saw physicists kitted out with clockwork swords
and atomic muses, half-mad with an old velveteen dread
from childhood existential ventures
back when monsters were real. As grown-ups they were soldiers-
turned-philosophers, knapping their obsidian equations into
the only weapons that could pierce the beasts’
too-vivid eyes, so they might pluck them out and see
through æther into everything.
He sucked on recycled air like a cigarette, wired. Around
him, the world rested on levers and valves and electric
angels, in suspense before the first collision: the moment
he was paid to document for the unlike-minded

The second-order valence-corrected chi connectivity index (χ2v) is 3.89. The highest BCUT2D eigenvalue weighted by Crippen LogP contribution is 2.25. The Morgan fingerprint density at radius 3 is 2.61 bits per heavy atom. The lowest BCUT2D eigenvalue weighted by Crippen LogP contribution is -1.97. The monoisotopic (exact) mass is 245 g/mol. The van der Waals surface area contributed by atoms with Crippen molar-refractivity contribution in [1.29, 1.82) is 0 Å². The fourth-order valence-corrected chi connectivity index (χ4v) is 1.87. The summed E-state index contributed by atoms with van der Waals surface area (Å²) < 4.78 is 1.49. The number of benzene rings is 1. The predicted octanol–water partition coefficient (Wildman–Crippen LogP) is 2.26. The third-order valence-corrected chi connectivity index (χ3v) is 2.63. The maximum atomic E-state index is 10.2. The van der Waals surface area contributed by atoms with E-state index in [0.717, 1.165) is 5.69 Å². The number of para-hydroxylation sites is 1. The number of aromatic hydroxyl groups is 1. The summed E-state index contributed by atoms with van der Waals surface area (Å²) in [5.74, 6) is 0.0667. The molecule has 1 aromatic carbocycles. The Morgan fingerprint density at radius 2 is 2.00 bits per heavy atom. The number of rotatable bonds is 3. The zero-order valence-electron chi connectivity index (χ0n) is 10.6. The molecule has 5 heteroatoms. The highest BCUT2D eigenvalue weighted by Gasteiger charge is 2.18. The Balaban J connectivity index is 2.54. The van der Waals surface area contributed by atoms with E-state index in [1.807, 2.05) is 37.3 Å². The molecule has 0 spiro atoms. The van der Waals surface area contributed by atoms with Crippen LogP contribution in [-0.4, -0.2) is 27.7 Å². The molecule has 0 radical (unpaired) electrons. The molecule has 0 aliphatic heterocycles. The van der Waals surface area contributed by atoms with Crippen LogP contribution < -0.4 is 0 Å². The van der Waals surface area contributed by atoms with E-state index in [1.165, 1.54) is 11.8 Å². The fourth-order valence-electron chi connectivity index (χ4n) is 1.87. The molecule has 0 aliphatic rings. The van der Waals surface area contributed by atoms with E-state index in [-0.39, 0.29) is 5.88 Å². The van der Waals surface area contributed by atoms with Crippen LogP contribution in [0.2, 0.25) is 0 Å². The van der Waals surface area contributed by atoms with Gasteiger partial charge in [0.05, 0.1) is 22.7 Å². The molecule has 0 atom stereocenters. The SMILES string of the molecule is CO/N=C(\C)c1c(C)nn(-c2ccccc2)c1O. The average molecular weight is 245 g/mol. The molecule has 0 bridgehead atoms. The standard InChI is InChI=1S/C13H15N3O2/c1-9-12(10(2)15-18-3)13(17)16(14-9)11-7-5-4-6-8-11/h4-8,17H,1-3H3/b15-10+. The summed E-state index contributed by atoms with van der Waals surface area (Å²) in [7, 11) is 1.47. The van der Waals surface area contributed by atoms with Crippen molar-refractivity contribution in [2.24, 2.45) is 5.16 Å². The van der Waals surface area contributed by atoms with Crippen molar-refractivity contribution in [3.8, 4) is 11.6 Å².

– but he hadn’t slept lately, he’d stayed up reading dry-erase
boards when everyone had gone, and now hallucination crept
into his overwrought ideas, supersaturated fields of
So it seemed to make sense when
he figured colliding particles were like a doubled mind
churning in a violent metaphysical reaction, and the test-run
results were like his kids leaping off the couch,
half-believing they could outwit gravity if they really tried.
He wanted to tell his colleagues, but he was a
self-admitted waste of resources,
having nothing to do with the flightpath of quarks
or scientific creativity.